Ulster Students' Union new Irish Language signage policy '˜makes the university a cold house for unionists and Protestants.'
A new bilingual signage policy which includes Irish language has been approved by Ulster University Students' Union (UUSU).
Announcing the new policy on Twitter yesterday, UUSU tweeted: “Council Update: The Bilingual Signage policy, to include the Irish language on all Union signage, has been approved. More information to follow.”
The motion agreed by the UUSU Council states: “Student council resolves that the Students’ Union provides for bilingual signage on all directional, facilitating and welcoming signs in the Students’ Union to replace existing signage over time. And that UUSU executive lobbies the University authorities for Irish language signage on all four campuses.”
Branding the move “utterly unnecessary”, TUV leader Jim Allister said: “There is no need for it, so it is clearly motivated by the intent to make the university a cold house for unionists and Protestants.”
Mr Allister claimed the Irish language has been “weaponised” and is being used “to discomfort unionists and make them feel like foreigners in their own land.”
But welcoming the new policy, Sinn Féin senator Niall Ó Donnghaile said it was “a positive step forward and reflective of the growing interest in and demand from Irish speakers to carry out their daily routines through the Irish language.”
The former Lord Mayor of Belfast commended the decision of the UUSU Council, saying: “It’s important that we continue to promote and increase the visibility of the Irish language; linguistic diversity, representing and reflecting languages, not least indigenous languages, are positive economic and social drivers.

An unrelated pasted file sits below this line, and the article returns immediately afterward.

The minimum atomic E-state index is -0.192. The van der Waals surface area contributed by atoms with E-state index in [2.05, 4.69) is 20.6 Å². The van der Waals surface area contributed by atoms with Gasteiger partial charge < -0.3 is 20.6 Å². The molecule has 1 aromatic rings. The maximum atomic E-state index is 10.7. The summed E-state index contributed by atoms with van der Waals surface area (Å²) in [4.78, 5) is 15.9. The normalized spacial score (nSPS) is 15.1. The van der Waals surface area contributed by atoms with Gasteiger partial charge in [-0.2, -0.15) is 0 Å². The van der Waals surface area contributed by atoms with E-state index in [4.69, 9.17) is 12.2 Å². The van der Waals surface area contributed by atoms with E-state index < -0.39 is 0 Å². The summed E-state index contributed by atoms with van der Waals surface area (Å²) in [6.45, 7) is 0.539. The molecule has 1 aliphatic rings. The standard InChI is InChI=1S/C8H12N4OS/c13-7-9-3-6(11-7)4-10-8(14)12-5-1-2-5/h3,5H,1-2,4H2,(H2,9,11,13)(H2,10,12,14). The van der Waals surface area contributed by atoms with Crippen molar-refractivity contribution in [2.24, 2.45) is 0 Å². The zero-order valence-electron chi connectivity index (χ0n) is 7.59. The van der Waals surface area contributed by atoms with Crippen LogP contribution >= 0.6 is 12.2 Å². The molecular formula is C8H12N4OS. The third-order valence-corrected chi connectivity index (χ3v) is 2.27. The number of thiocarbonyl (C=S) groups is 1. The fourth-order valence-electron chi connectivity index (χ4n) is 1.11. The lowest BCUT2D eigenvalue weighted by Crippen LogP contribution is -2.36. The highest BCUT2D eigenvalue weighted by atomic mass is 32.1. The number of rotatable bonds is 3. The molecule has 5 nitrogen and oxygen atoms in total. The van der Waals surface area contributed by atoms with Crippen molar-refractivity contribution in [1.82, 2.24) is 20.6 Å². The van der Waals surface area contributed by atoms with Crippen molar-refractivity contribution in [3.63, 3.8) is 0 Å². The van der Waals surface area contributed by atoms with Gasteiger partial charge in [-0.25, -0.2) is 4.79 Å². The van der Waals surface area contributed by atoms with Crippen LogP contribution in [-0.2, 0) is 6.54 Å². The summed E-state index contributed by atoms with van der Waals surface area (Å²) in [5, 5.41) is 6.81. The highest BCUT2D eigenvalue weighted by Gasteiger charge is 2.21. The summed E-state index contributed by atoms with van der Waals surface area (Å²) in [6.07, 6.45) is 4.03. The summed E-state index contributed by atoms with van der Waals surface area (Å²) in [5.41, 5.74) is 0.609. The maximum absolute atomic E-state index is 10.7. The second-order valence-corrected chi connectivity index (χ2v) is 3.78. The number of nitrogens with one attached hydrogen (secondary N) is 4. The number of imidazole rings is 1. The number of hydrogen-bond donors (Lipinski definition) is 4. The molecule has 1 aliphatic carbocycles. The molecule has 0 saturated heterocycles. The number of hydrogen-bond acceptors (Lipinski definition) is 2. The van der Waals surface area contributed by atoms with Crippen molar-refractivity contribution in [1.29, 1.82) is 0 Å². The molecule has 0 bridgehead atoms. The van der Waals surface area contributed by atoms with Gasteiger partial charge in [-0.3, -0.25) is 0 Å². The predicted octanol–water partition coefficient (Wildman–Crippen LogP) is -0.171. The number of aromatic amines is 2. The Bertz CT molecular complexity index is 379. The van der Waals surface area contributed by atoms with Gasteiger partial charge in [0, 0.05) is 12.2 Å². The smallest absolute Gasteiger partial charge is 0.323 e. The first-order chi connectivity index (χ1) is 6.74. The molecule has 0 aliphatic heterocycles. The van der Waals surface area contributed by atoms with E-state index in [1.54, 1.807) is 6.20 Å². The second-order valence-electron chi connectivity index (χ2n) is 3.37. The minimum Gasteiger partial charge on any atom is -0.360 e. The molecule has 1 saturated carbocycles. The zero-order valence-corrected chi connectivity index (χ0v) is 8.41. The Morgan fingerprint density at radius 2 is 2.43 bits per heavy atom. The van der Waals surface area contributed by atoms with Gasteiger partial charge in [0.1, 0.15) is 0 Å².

“Irish speaking students are entitled to the same language rights as enjoyed by citizens who live their daily lives through the medium of English and should benefit from the universal advantages that will no doubt flow from this progressive move by the Students’ Union Council.”
The News Letter contacted Ulster University for comment, but was told the new policy is a matter for UUSU.
A statement issued by UUSU said: “A motion on the gradual introduction of bilingual signage within the university was brought forward to last night’s meeting of Student Council, which is a democratic body made up of a range of students from across the campuses, who are elected from the student body. The motion was debated and passed, mandating UUSU to explore the implementation of the policy.
“As with all Student Council policy, UUSU will be working with relevant departments within the University, and with the student body on the implementation of this policy, and will take into consideration the Students’ Union and University’s commitment to promoting good relations across the Institution.
“UUSU will continue to work with student councillors, the wider student body and key stakeholders in the implementation of all policies that have been passed by its Student Council.”